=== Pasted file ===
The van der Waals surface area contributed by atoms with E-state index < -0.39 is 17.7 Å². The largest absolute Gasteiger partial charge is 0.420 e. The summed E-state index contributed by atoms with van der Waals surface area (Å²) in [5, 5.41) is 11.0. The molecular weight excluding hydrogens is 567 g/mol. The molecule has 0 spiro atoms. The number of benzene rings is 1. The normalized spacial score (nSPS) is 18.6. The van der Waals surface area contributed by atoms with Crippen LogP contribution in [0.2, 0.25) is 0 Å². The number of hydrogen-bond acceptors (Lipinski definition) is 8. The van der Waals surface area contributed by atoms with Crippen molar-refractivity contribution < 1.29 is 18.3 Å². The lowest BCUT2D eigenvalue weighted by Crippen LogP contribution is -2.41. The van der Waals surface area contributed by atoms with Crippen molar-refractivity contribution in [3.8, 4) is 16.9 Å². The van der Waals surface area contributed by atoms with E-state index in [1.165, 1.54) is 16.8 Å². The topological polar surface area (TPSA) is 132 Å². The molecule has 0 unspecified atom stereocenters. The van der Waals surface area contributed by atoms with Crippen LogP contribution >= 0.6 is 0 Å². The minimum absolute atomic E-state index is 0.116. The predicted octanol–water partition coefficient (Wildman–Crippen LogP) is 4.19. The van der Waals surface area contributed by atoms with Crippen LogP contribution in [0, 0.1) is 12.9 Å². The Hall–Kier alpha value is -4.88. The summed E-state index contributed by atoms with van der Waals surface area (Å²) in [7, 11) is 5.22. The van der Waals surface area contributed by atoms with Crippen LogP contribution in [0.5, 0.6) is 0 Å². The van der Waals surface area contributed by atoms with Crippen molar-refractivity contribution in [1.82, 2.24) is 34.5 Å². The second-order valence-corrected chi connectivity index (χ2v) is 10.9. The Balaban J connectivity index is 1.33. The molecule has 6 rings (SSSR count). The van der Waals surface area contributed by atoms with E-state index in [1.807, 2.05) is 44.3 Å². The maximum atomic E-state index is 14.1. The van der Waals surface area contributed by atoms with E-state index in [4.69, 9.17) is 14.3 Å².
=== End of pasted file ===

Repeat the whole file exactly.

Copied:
The van der Waals surface area contributed by atoms with E-state index < -0.39 is 17.7 Å². The largest absolute Gasteiger partial charge is 0.420 e. The summed E-state index contributed by atoms with van der Waals surface area (Å²) in [5, 5.41) is 11.0. The molecular weight excluding hydrogens is 567 g/mol. The molecule has 0 spiro atoms. The number of benzene rings is 1. The normalized spacial score (nSPS) is 18.6. The van der Waals surface area contributed by atoms with Crippen LogP contribution in [0.2, 0.25) is 0 Å². The number of hydrogen-bond acceptors (Lipinski definition) is 8. The van der Waals surface area contributed by atoms with Crippen molar-refractivity contribution < 1.29 is 18.3 Å². The lowest BCUT2D eigenvalue weighted by Crippen LogP contribution is -2.41. The van der Waals surface area contributed by atoms with Crippen molar-refractivity contribution in [3.8, 4) is 16.9 Å². The van der Waals surface area contributed by atoms with E-state index in [1.165, 1.54) is 16.8 Å². The topological polar surface area (TPSA) is 132 Å². The molecule has 0 unspecified atom stereocenters. The van der Waals surface area contributed by atoms with Crippen LogP contribution >= 0.6 is 0 Å². The minimum absolute atomic E-state index is 0.116. The predicted octanol–water partition coefficient (Wildman–Crippen LogP) is 4.19. The van der Waals surface area contributed by atoms with Crippen LogP contribution in [0, 0.1) is 12.9 Å². The Hall–Kier alpha value is -4.88. The summed E-state index contributed by atoms with van der Waals surface area (Å²) in [7, 11) is 5.22. The van der Waals surface area contributed by atoms with Crippen LogP contribution in [0.5, 0.6) is 0 Å². The van der Waals surface area contributed by atoms with Crippen molar-refractivity contribution in [1.82, 2.24) is 34.5 Å². The second-order valence-corrected chi connectivity index (χ2v) is 10.9. The Balaban J connectivity index is 1.33. The molecule has 6 rings (SSSR count). The van der Waals surface area contributed by atoms with E-state index in [1.807, 2.05) is 44.3 Å². The maximum atomic E-state index is 14.1. The van der Waals surface area contributed by atoms with E-state index in [4.69, 9.17) is 14.3 Å².